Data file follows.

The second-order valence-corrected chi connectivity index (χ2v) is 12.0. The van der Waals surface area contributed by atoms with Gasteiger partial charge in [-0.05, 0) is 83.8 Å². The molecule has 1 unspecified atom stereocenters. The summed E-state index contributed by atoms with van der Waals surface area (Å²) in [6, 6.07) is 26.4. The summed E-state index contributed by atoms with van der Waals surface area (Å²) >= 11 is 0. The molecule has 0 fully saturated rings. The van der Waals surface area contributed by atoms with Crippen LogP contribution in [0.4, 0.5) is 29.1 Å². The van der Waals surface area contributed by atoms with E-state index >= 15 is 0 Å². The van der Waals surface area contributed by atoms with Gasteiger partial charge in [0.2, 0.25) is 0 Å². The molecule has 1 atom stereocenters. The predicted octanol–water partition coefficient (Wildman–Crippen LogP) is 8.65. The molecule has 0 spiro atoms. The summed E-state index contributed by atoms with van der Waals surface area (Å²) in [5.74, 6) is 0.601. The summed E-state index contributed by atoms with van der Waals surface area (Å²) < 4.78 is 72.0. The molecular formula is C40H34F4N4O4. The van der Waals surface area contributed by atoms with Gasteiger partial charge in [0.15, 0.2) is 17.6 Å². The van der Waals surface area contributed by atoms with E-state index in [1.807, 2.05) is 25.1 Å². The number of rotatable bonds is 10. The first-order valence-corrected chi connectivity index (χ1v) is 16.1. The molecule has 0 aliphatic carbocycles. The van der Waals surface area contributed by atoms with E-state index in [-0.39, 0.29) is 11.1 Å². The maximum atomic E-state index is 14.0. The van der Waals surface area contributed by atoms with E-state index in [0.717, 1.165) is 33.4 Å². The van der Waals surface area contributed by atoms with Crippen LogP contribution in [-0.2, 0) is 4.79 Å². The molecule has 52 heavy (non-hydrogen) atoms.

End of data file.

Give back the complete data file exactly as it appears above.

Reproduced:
The second-order valence-corrected chi connectivity index (χ2v) is 12.0. The van der Waals surface area contributed by atoms with Gasteiger partial charge in [-0.05, 0) is 83.8 Å². The molecule has 1 unspecified atom stereocenters. The summed E-state index contributed by atoms with van der Waals surface area (Å²) in [6, 6.07) is 26.4. The summed E-state index contributed by atoms with van der Waals surface area (Å²) >= 11 is 0. The molecule has 0 fully saturated rings. The van der Waals surface area contributed by atoms with Crippen LogP contribution in [0.4, 0.5) is 29.1 Å². The van der Waals surface area contributed by atoms with E-state index >= 15 is 0 Å². The van der Waals surface area contributed by atoms with Gasteiger partial charge in [0.2, 0.25) is 0 Å². The molecule has 1 atom stereocenters. The predicted octanol–water partition coefficient (Wildman–Crippen LogP) is 8.65. The molecule has 0 spiro atoms. The summed E-state index contributed by atoms with van der Waals surface area (Å²) in [5.74, 6) is 0.601. The summed E-state index contributed by atoms with van der Waals surface area (Å²) < 4.78 is 72.0. The molecular formula is C40H34F4N4O4. The van der Waals surface area contributed by atoms with Gasteiger partial charge in [0.15, 0.2) is 17.6 Å². The van der Waals surface area contributed by atoms with E-state index in [1.807, 2.05) is 25.1 Å². The number of rotatable bonds is 10. The first-order valence-corrected chi connectivity index (χ1v) is 16.1. The molecule has 0 aliphatic carbocycles. The van der Waals surface area contributed by atoms with E-state index in [-0.39, 0.29) is 11.1 Å². The maximum atomic E-state index is 14.0. The van der Waals surface area contributed by atoms with E-state index in [0.717, 1.165) is 33.4 Å². The van der Waals surface area contributed by atoms with Crippen LogP contribution in [-0.2, 0) is 4.79 Å². The molecule has 52 heavy (non-hydrogen) atoms.